Rarely lauded for its good looks, and often a compromise between practicality and performance, Subaru's Impreza has nevertheless gained a passionate following over the years
That's partly because the headliner cars – the WRX hottie and its insane STI sibling – are inextricably linked with rallying. Particularly in NZ, where Subaru blue was once a signature of the late Possum Bourne.
It’s also partly because of the cars’ strong character imparted by the horizontally opposed boxer engines, the four-wheel-drive, and often quirky designs.
This latest generation’s no different. More handsome in the flesh than in photos, the blend of curves and creases hints at BMW’s equally individual 1 Series, while linking this car to its bigger, Legacy sibling, particularly when viewed from the rear.
Subaru’s dropped its bare-bones entry-level 2.0i while pulling the WRX version closer to the mainstream cars, and further from the high-performance STI revealed at Tokyo. The latter gets a 2.0-litre engine in Japanese domestic spec, with 227kW and 422Nm of torque. Our cars will be fitted with a 2.5-litre turbocharged engine, the figures yet to be confirmed.
Softening the WRX was a deliberate gamble by Subaru. Families wanted the entry-level versions, while the WRX was too hard for everyday use, and looked it. At first, this latest Rex feels a touch too plush on NZ’s daily commute or bumpy B-roads. But get the bit between your teeth and you'll find it corners incisively, the touch of extra body roll not enough to blight the driving experience. Boy racer meets mum-and-dad motoring – a delicate compromise. Only time will tell if the gamble's worked, with families wanting performance liking the WRX blend, or not – hoons preferring harder fare and sensible types rejecting it, if nothing else because it doesn't follow the traditional hard-core WRX image.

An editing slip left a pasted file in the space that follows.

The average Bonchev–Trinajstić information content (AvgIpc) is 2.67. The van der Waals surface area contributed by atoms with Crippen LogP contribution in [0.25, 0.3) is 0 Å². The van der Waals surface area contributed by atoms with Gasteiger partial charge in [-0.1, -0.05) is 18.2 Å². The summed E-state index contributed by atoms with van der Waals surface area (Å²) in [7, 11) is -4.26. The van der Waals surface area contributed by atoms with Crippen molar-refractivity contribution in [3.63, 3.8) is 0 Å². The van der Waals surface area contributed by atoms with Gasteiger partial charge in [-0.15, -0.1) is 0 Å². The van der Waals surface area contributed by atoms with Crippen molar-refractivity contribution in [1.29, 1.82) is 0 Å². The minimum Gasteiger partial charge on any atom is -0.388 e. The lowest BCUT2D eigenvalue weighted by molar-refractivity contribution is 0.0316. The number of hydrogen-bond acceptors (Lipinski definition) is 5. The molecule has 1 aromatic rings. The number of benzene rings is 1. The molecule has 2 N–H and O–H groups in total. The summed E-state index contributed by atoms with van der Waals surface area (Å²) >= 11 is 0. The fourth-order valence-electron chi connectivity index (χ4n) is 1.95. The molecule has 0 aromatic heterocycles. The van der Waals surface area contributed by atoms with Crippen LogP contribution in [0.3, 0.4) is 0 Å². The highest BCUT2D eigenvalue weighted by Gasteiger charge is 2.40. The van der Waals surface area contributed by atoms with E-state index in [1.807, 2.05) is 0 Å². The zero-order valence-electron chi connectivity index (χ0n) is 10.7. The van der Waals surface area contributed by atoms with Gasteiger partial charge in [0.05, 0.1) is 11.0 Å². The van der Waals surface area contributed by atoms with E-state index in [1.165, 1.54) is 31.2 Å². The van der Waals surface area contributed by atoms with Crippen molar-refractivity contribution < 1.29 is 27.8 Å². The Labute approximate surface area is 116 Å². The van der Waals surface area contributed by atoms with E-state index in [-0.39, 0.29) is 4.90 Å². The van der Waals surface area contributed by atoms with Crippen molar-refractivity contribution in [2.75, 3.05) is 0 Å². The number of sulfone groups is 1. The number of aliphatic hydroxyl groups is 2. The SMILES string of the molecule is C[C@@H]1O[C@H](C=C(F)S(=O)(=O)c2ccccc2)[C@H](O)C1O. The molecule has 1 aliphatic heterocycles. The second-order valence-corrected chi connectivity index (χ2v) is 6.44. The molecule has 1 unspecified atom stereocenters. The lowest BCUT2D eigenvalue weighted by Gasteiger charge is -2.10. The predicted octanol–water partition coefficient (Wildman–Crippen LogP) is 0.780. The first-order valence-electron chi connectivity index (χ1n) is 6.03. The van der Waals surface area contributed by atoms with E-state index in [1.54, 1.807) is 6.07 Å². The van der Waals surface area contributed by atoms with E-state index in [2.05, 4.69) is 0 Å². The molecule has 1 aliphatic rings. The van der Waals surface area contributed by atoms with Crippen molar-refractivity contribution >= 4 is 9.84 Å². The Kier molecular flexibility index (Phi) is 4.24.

Of course as always, most buyers will choose between the entry-level $26,990 2.0R, and the $31,990 R Sport.
All the cars are roomier, with new suspension, improved brakes and safety and enhancements to the engine aimed at better fuel consumption. That 2.0-litre naturally aspirated engine is mounted 22mm lower for improved weight balance, and offers its increased torque further down the rev range. It's mated to a five-speed manual or four-speed auto transmission, with 110kW and 196Nm on tap.
The Sport gets the same basic drivetrain equation, but looks considerably sharper. That's thanks to the ground-effect spoiler, rear diffuser and different exhaust with its chrome tip; the larger 17-inch alloy wheels, and those bucket sports seats. Specification is higher too, with cruise control, a six-disc 10-speaker sound system, cruise control and an iPod port added to the base car's generous larder of six airbags, ABS brakes, climate control air and stability control.
All Imprezas get the latter, which contributes to their five-star crash test rating, giving the brand a full line-up of five-star cars.
Drive these Imprezas and you'll find the careful attention to noise reduction really has made them quiet on road. Both 2.0-litre cars feel confidence-inspiring, apart from a touch of rattle about the steering rack on corrugated corners. Both sound impressive when treated aggressively, that horizontally-opposed boxer engine's characteristic engine note at its best when revved.
Get a bit hairy and yes, they'll understeer, the engineer's typical approach to warning the everyday driver they're going a tad too hard. But there's plenty of feel, and though the car doesn't pretend to superhero status, it does its best to reward a spirited drive.
Naturally the $42,990 WRX is the most livliest, with its 2.5-litre engine throwing 169kW and 320Nm to the road through those 17-inch ten-spoke alloys. Though not as aggressive-looking as the outgoing car, there's no doubt this is a hot hatch – the bonnet nostril’s the dead giveaway, though the aluminium sports pedals and electroluminescent instruments add sharp detail to the interior.
The downside is thirst, the WRX swallowing a claimed 10.7l/100km to the 2.0-litre car's 8.7, lower than before in part thanks to a 30 to 40kg weight saving. That's despite the increased size, which offers a roomier cabin and boot that will be appreciated by the families at which these cars are primarily aimed.
Buy a Corolla or Civic if you want a more frugal car, and are willing to pay the power trade-off and give up four-wheel-drive for two.
Overall? No, this Impreza isn't perfect. That's too much to expect from 30 grand. What it does offer is individual looks and character in a more spacious car with a generous features list, and a well thought-out cabin. That five-star crash test rating is a bonus.
Safe and spacious doesn't have to mean boring – Impreza is still capable of a spirited drive, while the Sport adds sufficient embellishments to look the part, and justify the higher price.